ERIC Number: ED371268
Record Type: RIE
Publication Date: 1994-Mar-5
School Psychologists Respond to School Violence: A National Survey.
Furlong, Michael; And Others
Increased concern about school violence in recent years has been associated with proposed changes in educational public policy. This paper presents the results of a national study that asked NASP members about their personal and professional experiences with school violence. The questionnaire was modeled after instruments created in California for teachers and was modified to address the training and service delivery of school psychologists. The study group consisted of field-based school psychologists (N=121) who gave their perceptions of campus violence. The majority of the psychologists (64.1 percent) reported little or no worry about their personal safety at school while 11.9 percent reported worrying about their personal safety at school weekly or daily. When researchers divided the 19 violent incidents on the questionnaire into less serious and more serious categories, results showed that school psychologists who believe that they have a violence problem on their campuses reported a much higher occurrence of the 10 severe incidents than psychologists who felt they had no violence problem. Some 45.3 percent of psychologists reported feeling unprepared, at some level, to address school violence on their campuses. Six recommended ways that schools and psychologists can address violence at their schools are listed. Four graphs give response percentages. (RJM)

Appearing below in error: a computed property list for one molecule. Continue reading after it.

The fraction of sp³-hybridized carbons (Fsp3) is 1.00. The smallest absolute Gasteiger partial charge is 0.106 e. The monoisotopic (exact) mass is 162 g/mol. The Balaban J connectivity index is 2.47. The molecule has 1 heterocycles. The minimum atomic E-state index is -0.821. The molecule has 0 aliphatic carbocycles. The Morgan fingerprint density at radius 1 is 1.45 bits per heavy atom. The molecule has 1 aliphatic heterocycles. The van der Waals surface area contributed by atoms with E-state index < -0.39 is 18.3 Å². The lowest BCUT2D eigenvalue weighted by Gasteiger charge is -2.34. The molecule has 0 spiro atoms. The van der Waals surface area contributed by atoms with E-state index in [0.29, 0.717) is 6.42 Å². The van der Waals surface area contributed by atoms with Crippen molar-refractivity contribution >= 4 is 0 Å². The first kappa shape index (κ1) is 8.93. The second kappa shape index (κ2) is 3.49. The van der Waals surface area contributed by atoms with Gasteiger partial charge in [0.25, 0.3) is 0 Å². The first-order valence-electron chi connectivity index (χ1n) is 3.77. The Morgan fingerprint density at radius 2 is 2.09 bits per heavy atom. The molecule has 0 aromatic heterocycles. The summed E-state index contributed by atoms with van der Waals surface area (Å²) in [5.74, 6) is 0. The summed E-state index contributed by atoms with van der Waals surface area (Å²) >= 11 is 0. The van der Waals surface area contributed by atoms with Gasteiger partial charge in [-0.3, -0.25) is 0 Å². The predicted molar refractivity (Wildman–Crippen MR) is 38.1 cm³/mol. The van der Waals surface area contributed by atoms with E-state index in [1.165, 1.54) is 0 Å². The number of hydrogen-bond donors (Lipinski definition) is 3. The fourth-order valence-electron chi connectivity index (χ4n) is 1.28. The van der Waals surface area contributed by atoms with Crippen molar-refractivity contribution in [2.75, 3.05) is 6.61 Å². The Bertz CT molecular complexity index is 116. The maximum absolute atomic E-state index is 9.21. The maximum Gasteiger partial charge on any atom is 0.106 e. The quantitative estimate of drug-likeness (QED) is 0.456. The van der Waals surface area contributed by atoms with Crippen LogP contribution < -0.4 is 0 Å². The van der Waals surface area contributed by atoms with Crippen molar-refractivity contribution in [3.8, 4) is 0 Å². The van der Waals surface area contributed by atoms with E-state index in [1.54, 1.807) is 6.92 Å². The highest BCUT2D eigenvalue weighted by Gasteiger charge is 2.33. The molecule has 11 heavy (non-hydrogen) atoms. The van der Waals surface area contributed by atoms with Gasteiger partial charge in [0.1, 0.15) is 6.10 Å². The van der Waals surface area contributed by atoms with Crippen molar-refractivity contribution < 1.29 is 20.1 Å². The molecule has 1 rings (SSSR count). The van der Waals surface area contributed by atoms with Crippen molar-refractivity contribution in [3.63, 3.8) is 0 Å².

Publication Type: Speeches/Meeting Papers; Reports - Research
Education Level: N/A
Authoring Institution: N/A
Note: Paper presented at the Annual Meeting of the National Association of School Psychologists (26th, Seattle, WA, March 4-5, 1994).